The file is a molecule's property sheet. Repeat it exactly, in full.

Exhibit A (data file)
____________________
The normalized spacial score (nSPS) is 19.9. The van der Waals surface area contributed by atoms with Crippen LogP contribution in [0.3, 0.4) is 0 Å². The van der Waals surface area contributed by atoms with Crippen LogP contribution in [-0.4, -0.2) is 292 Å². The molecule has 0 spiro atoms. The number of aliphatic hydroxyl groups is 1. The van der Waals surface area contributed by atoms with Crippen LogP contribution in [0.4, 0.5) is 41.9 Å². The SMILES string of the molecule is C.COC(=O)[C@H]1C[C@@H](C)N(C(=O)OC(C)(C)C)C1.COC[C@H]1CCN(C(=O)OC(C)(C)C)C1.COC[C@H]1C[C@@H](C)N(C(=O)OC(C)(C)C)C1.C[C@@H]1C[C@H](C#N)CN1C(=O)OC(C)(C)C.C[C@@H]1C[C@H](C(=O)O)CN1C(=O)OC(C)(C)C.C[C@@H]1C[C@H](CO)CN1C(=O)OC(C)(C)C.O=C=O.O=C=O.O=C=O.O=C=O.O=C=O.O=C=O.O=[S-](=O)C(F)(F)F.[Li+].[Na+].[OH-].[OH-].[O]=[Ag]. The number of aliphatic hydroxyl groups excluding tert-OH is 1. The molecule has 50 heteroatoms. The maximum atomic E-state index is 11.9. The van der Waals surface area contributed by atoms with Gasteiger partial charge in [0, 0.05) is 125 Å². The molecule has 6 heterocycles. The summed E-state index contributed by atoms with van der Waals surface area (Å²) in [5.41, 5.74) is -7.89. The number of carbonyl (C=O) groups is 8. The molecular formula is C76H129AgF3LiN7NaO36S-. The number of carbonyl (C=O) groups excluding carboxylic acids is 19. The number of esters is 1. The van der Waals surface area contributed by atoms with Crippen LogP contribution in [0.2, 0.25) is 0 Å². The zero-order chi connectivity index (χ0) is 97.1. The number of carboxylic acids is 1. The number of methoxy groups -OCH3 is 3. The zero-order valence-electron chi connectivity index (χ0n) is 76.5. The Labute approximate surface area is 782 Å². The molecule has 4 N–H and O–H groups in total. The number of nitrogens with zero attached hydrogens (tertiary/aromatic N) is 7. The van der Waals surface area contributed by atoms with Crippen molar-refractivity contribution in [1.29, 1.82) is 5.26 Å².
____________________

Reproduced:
The normalized spacial score (nSPS) is 19.9. The van der Waals surface area contributed by atoms with Crippen LogP contribution in [0.3, 0.4) is 0 Å². The van der Waals surface area contributed by atoms with Crippen LogP contribution in [-0.4, -0.2) is 292 Å². The molecule has 0 spiro atoms. The number of aliphatic hydroxyl groups is 1. The van der Waals surface area contributed by atoms with Crippen LogP contribution in [0.4, 0.5) is 41.9 Å². The SMILES string of the molecule is C.COC(=O)[C@H]1C[C@@H](C)N(C(=O)OC(C)(C)C)C1.COC[C@H]1CCN(C(=O)OC(C)(C)C)C1.COC[C@H]1C[C@@H](C)N(C(=O)OC(C)(C)C)C1.C[C@@H]1C[C@H](C#N)CN1C(=O)OC(C)(C)C.C[C@@H]1C[C@H](C(=O)O)CN1C(=O)OC(C)(C)C.C[C@@H]1C[C@H](CO)CN1C(=O)OC(C)(C)C.O=C=O.O=C=O.O=C=O.O=C=O.O=C=O.O=C=O.O=[S-](=O)C(F)(F)F.[Li+].[Na+].[OH-].[OH-].[O]=[Ag]. The number of aliphatic hydroxyl groups excluding tert-OH is 1. The molecule has 50 heteroatoms. The maximum atomic E-state index is 11.9. The van der Waals surface area contributed by atoms with Gasteiger partial charge in [0, 0.05) is 125 Å². The molecule has 6 heterocycles. The summed E-state index contributed by atoms with van der Waals surface area (Å²) in [5.41, 5.74) is -7.89. The number of carbonyl (C=O) groups is 8. The molecular formula is C76H129AgF3LiN7NaO36S-. The number of carbonyl (C=O) groups excluding carboxylic acids is 19. The number of esters is 1. The van der Waals surface area contributed by atoms with Crippen LogP contribution in [0.2, 0.25) is 0 Å². The zero-order chi connectivity index (χ0) is 97.1. The number of carboxylic acids is 1. The number of methoxy groups -OCH3 is 3. The zero-order valence-electron chi connectivity index (χ0n) is 76.5. The Labute approximate surface area is 782 Å². The molecule has 4 N–H and O–H groups in total. The number of nitrogens with zero attached hydrogens (tertiary/aromatic N) is 7. The van der Waals surface area contributed by atoms with Crippen molar-refractivity contribution in [1.29, 1.82) is 5.26 Å².